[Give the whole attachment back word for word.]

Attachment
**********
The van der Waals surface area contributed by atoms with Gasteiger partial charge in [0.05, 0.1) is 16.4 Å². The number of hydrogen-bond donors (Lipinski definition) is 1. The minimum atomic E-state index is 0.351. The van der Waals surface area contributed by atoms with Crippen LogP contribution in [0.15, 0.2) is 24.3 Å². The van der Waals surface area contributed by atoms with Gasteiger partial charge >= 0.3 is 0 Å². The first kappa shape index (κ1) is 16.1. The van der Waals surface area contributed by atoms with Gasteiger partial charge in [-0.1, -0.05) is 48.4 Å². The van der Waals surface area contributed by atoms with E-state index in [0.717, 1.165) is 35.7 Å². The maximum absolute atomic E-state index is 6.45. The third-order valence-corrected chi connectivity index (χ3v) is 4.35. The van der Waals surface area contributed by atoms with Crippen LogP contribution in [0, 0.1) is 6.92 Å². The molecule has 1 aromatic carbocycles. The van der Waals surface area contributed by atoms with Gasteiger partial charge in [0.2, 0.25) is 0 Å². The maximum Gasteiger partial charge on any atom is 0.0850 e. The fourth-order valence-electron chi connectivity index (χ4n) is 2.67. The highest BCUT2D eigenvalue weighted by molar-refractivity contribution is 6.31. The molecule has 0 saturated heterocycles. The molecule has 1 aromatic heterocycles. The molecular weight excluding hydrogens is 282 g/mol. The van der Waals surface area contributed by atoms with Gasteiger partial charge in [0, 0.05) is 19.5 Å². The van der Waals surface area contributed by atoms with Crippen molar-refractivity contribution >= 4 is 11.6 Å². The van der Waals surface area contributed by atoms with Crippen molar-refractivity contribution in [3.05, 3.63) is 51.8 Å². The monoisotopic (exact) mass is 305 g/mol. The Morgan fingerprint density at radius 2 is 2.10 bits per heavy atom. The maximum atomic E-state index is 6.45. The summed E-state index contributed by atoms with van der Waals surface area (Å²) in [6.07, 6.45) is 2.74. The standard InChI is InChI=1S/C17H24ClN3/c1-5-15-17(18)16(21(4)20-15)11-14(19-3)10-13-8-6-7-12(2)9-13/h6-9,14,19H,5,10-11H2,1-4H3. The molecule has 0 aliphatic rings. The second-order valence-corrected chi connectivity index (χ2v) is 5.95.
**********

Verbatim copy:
The van der Waals surface area contributed by atoms with Gasteiger partial charge in [0.05, 0.1) is 16.4 Å². The number of hydrogen-bond donors (Lipinski definition) is 1. The minimum atomic E-state index is 0.351. The van der Waals surface area contributed by atoms with Crippen LogP contribution in [0.15, 0.2) is 24.3 Å². The van der Waals surface area contributed by atoms with Gasteiger partial charge >= 0.3 is 0 Å². The first kappa shape index (κ1) is 16.1. The van der Waals surface area contributed by atoms with Gasteiger partial charge in [-0.1, -0.05) is 48.4 Å². The van der Waals surface area contributed by atoms with E-state index in [0.717, 1.165) is 35.7 Å². The maximum absolute atomic E-state index is 6.45. The third-order valence-corrected chi connectivity index (χ3v) is 4.35. The van der Waals surface area contributed by atoms with Crippen LogP contribution in [0, 0.1) is 6.92 Å². The molecule has 1 aromatic carbocycles. The van der Waals surface area contributed by atoms with Gasteiger partial charge in [0.2, 0.25) is 0 Å². The maximum Gasteiger partial charge on any atom is 0.0850 e. The fourth-order valence-electron chi connectivity index (χ4n) is 2.67. The highest BCUT2D eigenvalue weighted by molar-refractivity contribution is 6.31. The molecule has 0 saturated heterocycles. The molecule has 1 aromatic heterocycles. The molecular weight excluding hydrogens is 282 g/mol. The van der Waals surface area contributed by atoms with Gasteiger partial charge in [0, 0.05) is 19.5 Å². The van der Waals surface area contributed by atoms with Crippen molar-refractivity contribution >= 4 is 11.6 Å². The van der Waals surface area contributed by atoms with Crippen molar-refractivity contribution in [3.05, 3.63) is 51.8 Å². The monoisotopic (exact) mass is 305 g/mol. The Morgan fingerprint density at radius 2 is 2.10 bits per heavy atom. The maximum atomic E-state index is 6.45. The summed E-state index contributed by atoms with van der Waals surface area (Å²) in [6.07, 6.45) is 2.74. The standard InChI is InChI=1S/C17H24ClN3/c1-5-15-17(18)16(21(4)20-15)11-14(19-3)10-13-8-6-7-12(2)9-13/h6-9,14,19H,5,10-11H2,1-4H3. The molecule has 0 aliphatic rings. The second-order valence-corrected chi connectivity index (χ2v) is 5.95.